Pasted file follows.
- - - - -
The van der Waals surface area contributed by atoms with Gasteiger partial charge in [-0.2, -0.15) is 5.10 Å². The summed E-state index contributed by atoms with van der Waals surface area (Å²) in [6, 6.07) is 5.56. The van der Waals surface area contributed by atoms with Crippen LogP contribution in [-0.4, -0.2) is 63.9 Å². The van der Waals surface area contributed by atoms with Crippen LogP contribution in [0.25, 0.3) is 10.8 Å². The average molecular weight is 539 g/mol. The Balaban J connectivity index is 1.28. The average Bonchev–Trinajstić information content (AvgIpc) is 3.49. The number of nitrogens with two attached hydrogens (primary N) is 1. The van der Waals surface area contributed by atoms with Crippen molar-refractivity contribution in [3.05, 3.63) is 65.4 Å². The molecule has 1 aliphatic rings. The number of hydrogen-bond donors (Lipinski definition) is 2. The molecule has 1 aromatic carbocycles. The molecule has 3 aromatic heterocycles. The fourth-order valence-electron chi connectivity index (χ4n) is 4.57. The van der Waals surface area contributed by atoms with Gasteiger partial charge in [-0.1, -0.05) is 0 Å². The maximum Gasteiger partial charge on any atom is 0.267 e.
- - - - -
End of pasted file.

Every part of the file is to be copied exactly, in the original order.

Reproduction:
The van der Waals surface area contributed by atoms with Gasteiger partial charge in [-0.2, -0.15) is 5.10 Å². The summed E-state index contributed by atoms with van der Waals surface area (Å²) in [6, 6.07) is 5.56. The van der Waals surface area contributed by atoms with Crippen LogP contribution in [-0.4, -0.2) is 63.9 Å². The van der Waals surface area contributed by atoms with Crippen LogP contribution in [0.25, 0.3) is 10.8 Å². The average molecular weight is 539 g/mol. The Balaban J connectivity index is 1.28. The average Bonchev–Trinajstić information content (AvgIpc) is 3.49. The number of nitrogens with two attached hydrogens (primary N) is 1. The van der Waals surface area contributed by atoms with Crippen molar-refractivity contribution in [3.05, 3.63) is 65.4 Å². The molecule has 1 aliphatic rings. The number of hydrogen-bond donors (Lipinski definition) is 2. The molecule has 1 aromatic carbocycles. The molecule has 3 aromatic heterocycles. The fourth-order valence-electron chi connectivity index (χ4n) is 4.57. The van der Waals surface area contributed by atoms with Gasteiger partial charge in [-0.1, -0.05) is 0 Å². The maximum Gasteiger partial charge on any atom is 0.267 e.